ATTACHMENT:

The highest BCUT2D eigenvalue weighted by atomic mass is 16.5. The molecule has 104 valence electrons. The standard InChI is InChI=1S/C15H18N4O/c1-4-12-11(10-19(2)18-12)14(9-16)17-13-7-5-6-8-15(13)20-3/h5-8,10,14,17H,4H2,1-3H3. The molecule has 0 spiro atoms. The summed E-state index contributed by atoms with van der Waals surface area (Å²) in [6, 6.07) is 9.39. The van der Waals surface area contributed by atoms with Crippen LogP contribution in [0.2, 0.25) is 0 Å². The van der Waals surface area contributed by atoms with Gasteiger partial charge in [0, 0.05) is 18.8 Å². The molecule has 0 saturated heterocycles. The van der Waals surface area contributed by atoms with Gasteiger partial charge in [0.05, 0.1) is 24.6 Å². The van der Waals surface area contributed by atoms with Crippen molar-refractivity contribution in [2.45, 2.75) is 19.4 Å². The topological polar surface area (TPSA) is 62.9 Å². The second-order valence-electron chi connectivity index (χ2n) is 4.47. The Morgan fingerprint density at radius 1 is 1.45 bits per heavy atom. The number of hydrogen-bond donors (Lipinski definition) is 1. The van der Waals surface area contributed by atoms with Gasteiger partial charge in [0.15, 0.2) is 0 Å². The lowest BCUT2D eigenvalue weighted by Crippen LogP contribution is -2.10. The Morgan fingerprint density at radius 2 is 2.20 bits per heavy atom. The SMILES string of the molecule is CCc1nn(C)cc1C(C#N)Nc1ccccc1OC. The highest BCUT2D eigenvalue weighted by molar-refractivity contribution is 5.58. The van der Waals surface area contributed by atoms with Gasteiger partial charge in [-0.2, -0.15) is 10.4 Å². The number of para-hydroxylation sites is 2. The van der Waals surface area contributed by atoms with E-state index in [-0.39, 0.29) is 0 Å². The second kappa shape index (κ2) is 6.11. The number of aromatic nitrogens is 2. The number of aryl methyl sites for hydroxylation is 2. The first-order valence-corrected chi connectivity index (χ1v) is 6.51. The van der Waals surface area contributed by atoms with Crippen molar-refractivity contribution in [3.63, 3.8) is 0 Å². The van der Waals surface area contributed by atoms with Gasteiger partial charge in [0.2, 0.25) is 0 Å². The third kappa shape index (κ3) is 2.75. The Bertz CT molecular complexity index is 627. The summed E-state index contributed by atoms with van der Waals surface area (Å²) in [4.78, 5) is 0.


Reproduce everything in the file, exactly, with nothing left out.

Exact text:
The highest BCUT2D eigenvalue weighted by atomic mass is 16.5. The molecule has 104 valence electrons. The standard InChI is InChI=1S/C15H18N4O/c1-4-12-11(10-19(2)18-12)14(9-16)17-13-7-5-6-8-15(13)20-3/h5-8,10,14,17H,4H2,1-3H3. The molecule has 0 spiro atoms. The summed E-state index contributed by atoms with van der Waals surface area (Å²) in [6, 6.07) is 9.39. The van der Waals surface area contributed by atoms with Crippen LogP contribution in [0.2, 0.25) is 0 Å². The van der Waals surface area contributed by atoms with Gasteiger partial charge in [0, 0.05) is 18.8 Å². The molecule has 0 saturated heterocycles. The van der Waals surface area contributed by atoms with Gasteiger partial charge in [0.05, 0.1) is 24.6 Å². The van der Waals surface area contributed by atoms with Crippen molar-refractivity contribution in [2.45, 2.75) is 19.4 Å². The topological polar surface area (TPSA) is 62.9 Å². The second-order valence-electron chi connectivity index (χ2n) is 4.47. The Morgan fingerprint density at radius 1 is 1.45 bits per heavy atom. The number of hydrogen-bond donors (Lipinski definition) is 1. The van der Waals surface area contributed by atoms with Gasteiger partial charge in [0.15, 0.2) is 0 Å². The lowest BCUT2D eigenvalue weighted by Crippen LogP contribution is -2.10. The Morgan fingerprint density at radius 2 is 2.20 bits per heavy atom. The SMILES string of the molecule is CCc1nn(C)cc1C(C#N)Nc1ccccc1OC. The highest BCUT2D eigenvalue weighted by molar-refractivity contribution is 5.58. The van der Waals surface area contributed by atoms with Gasteiger partial charge in [-0.2, -0.15) is 10.4 Å². The number of para-hydroxylation sites is 2. The van der Waals surface area contributed by atoms with E-state index in [-0.39, 0.29) is 0 Å². The second kappa shape index (κ2) is 6.11. The number of aromatic nitrogens is 2. The number of aryl methyl sites for hydroxylation is 2. The first-order valence-corrected chi connectivity index (χ1v) is 6.51. The van der Waals surface area contributed by atoms with Crippen molar-refractivity contribution in [3.63, 3.8) is 0 Å². The van der Waals surface area contributed by atoms with Gasteiger partial charge in [0.2, 0.25) is 0 Å². The third kappa shape index (κ3) is 2.75. The Bertz CT molecular complexity index is 627. The summed E-state index contributed by atoms with van der Waals surface area (Å²) in [4.78, 5) is 0.